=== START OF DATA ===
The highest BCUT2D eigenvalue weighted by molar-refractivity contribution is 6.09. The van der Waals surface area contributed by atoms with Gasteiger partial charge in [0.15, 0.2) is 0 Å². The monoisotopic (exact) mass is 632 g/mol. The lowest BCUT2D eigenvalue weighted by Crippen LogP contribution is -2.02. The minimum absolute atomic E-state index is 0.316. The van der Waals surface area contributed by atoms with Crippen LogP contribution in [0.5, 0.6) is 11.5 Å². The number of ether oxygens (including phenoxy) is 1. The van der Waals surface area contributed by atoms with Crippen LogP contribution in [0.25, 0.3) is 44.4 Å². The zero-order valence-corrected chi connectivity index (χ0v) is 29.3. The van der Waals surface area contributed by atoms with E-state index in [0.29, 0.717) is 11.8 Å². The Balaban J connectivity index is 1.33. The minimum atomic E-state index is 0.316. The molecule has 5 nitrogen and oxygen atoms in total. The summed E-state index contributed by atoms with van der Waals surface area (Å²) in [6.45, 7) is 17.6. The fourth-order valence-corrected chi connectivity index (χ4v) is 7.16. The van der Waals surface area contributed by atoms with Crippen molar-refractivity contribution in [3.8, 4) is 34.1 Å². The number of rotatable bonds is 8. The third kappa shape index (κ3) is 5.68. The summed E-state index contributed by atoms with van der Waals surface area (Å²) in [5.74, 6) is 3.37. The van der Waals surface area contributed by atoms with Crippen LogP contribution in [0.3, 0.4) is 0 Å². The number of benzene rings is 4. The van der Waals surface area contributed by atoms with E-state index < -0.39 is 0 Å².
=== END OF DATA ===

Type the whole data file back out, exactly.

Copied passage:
The highest BCUT2D eigenvalue weighted by molar-refractivity contribution is 6.09. The van der Waals surface area contributed by atoms with Gasteiger partial charge in [0.15, 0.2) is 0 Å². The monoisotopic (exact) mass is 632 g/mol. The lowest BCUT2D eigenvalue weighted by Crippen LogP contribution is -2.02. The minimum absolute atomic E-state index is 0.316. The van der Waals surface area contributed by atoms with Crippen LogP contribution in [0.5, 0.6) is 11.5 Å². The number of ether oxygens (including phenoxy) is 1. The van der Waals surface area contributed by atoms with Crippen LogP contribution in [0.25, 0.3) is 44.4 Å². The zero-order valence-corrected chi connectivity index (χ0v) is 29.3. The van der Waals surface area contributed by atoms with E-state index in [0.29, 0.717) is 11.8 Å². The Balaban J connectivity index is 1.33. The minimum atomic E-state index is 0.316. The molecule has 5 nitrogen and oxygen atoms in total. The summed E-state index contributed by atoms with van der Waals surface area (Å²) in [6.45, 7) is 17.6. The fourth-order valence-corrected chi connectivity index (χ4v) is 7.16. The van der Waals surface area contributed by atoms with Crippen molar-refractivity contribution in [3.8, 4) is 34.1 Å². The number of rotatable bonds is 8. The third kappa shape index (κ3) is 5.68. The summed E-state index contributed by atoms with van der Waals surface area (Å²) in [5.74, 6) is 3.37. The van der Waals surface area contributed by atoms with Crippen LogP contribution in [0.3, 0.4) is 0 Å². The number of benzene rings is 4. The van der Waals surface area contributed by atoms with E-state index < -0.39 is 0 Å².